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    If you want a gun you can use this fall, try to get a Kibler kit ASAP. If you want something in the next year or two look to one of the others if that is your choice. It is just a function of the time needed to build one.
     
  12. Jul 8, 2019 #12

    Col. Batguano

    Col. Batguano

    Col. Batguano

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    I would suggest studying this and the other building forums quite a bit. There are very nice guns that get posted on both. There are also some pretty bad ones. Study what you like in them, and what you don't. Pay particular attention to the transition zones, such as around the wrist and tail end area of the lock.

    A well-built gun will seem to "flow naturally" in these areas from one zone to the next. A gun that is built "by the numbers" will seem to be a series of individual features with definite start and stop places, and curves that are of a consistent radius throughout. On a gun that "flows" those radiuses are always changing, inviting the eye to follow along. It's harder to explain it than it is to show you with examples.

    Then get a hold of both the building books: "Recreating the American Long Rifle" and "The Gunsmith of Grenville County". For carving and engraving, the book; "Engraving Historical Firearms" is a good one. The Engraver's Cafe web site has some pretty neat stuff too.

    If you want to go further with historical research, there are a number of other sources out there as well.
     
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  13. Jul 9, 2019 #13

    Eric Krewson

    Eric Krewson

    Eric Krewson

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    My first rifle was what I call a "sorta" Beck, not to be confused with the real thing, not exactly a thing of beauty but it sure has put a lot of deer on the ground. It is miles ahead of any plastic M/L wannabee even in its somewhat incorrect state, it took me 2 years to make.

    My second, third and fourth are correct and look the way they are supposed to look, I had to develop an eye for detail.

    Old ugly, both of us;

    2014 7 point 001.JPG
     
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  14. Jul 9, 2019 #14

    jaybird14

    jaybird14

    jaybird14

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    Thank you!!!

    I was thinking of getting a set of plans that I liked from TOW and slowly and carefully building off of that... along with researching the books you have mentioned.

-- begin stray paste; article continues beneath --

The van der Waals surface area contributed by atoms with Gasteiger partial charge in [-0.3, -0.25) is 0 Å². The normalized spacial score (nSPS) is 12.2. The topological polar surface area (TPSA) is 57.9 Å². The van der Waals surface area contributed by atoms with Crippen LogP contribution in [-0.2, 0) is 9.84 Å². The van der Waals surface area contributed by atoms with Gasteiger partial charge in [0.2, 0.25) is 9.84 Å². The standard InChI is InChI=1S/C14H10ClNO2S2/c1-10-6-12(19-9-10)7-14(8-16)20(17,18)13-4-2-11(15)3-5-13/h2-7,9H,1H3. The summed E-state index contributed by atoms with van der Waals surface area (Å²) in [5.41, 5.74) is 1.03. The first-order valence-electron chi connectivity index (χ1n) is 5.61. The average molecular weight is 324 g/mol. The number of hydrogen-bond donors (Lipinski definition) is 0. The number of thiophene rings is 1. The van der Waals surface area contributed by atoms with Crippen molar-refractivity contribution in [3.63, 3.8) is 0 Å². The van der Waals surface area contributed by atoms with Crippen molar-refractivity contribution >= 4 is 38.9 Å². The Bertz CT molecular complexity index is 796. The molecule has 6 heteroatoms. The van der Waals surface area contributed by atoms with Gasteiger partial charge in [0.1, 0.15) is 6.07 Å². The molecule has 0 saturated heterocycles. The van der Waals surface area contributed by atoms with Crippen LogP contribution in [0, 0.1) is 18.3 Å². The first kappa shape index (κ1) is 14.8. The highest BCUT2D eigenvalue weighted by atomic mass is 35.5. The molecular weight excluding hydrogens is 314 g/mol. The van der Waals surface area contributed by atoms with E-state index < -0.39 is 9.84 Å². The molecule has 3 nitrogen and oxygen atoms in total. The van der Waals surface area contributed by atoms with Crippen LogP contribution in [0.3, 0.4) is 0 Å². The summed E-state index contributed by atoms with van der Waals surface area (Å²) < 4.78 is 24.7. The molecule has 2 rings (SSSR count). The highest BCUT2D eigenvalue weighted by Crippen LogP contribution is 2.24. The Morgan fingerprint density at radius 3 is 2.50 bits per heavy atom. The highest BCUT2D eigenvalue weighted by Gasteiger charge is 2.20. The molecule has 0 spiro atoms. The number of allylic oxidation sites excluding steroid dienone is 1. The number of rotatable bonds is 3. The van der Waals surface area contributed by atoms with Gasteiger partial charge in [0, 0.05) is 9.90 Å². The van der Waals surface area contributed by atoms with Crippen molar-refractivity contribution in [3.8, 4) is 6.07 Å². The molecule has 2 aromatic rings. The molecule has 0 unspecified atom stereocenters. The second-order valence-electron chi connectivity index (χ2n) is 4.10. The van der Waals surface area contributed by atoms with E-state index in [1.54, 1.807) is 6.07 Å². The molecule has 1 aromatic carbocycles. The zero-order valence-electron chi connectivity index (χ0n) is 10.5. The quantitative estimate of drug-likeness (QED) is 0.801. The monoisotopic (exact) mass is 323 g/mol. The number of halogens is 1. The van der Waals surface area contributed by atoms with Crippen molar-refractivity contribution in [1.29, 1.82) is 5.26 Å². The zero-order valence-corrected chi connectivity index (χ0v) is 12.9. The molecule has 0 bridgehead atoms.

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  15. Jul 9, 2019 #15

    Col. Batguano

    Col. Batguano

    Col. Batguano

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    Don't forget to take some of your own personal measurements for when you do the build. What drop at the comb is right for you, what cast-off and toe in is most comfortable.
     
  16. Jul 9, 2019 #16

    jbwilliams3

    jbwilliams3

    jbwilliams3

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    My advice would be to listen to Dave Person's advice...
     
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  17. Jul 9, 2019 #17

    dave_person

    dave_person

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  18. Jul 10, 2019 #18

    Alexander Efremenko

    Alexander Efremenko

    Alexander Efremenko

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    What Dave said, it is not the most challenging build, nor the cheapest.
    But you will have an authentic piece with good architecture. A good model for future builds.
    Or a man could cobble up something looking like a plane of the apes gun from the seventies if he doesn't care about that.
    But see what you get when you try to sell it.
     
  19. Jul 10, 2019 #19

    Alexander Efremenko

    Alexander Efremenko

    Alexander Efremenko

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    So people know what I'm talking about.
     

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  20. Jul 10, 2019 #20

    Eric Krewson

    Eric Krewson

    Eric Krewson

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    I built three rifles using TOW pans for reference including the one pictured above. The are good for generalizations but don't follow them exactly. On the above gun I drew out a copy of the plans with carbon paper and proceed to inlet the lock right where the plan indicated. Low and behold the lock used in the plan had a sear about 1" forward of the lock I was using. Once my lock and trigger were in I realized my length of pull had shortened by and inch. Had I not left extra wood on the butt when I sawed out my blank I would have had a 12" length of pull, lesson learned.

    Make a try stock to figure out your drop and length of pull to transfer to your plans. adjust it until you can close your eyes, shoulder the stock and have the sights perfectly lined up when you open your eyes.

    try stock.jpg try stock hinge.jpg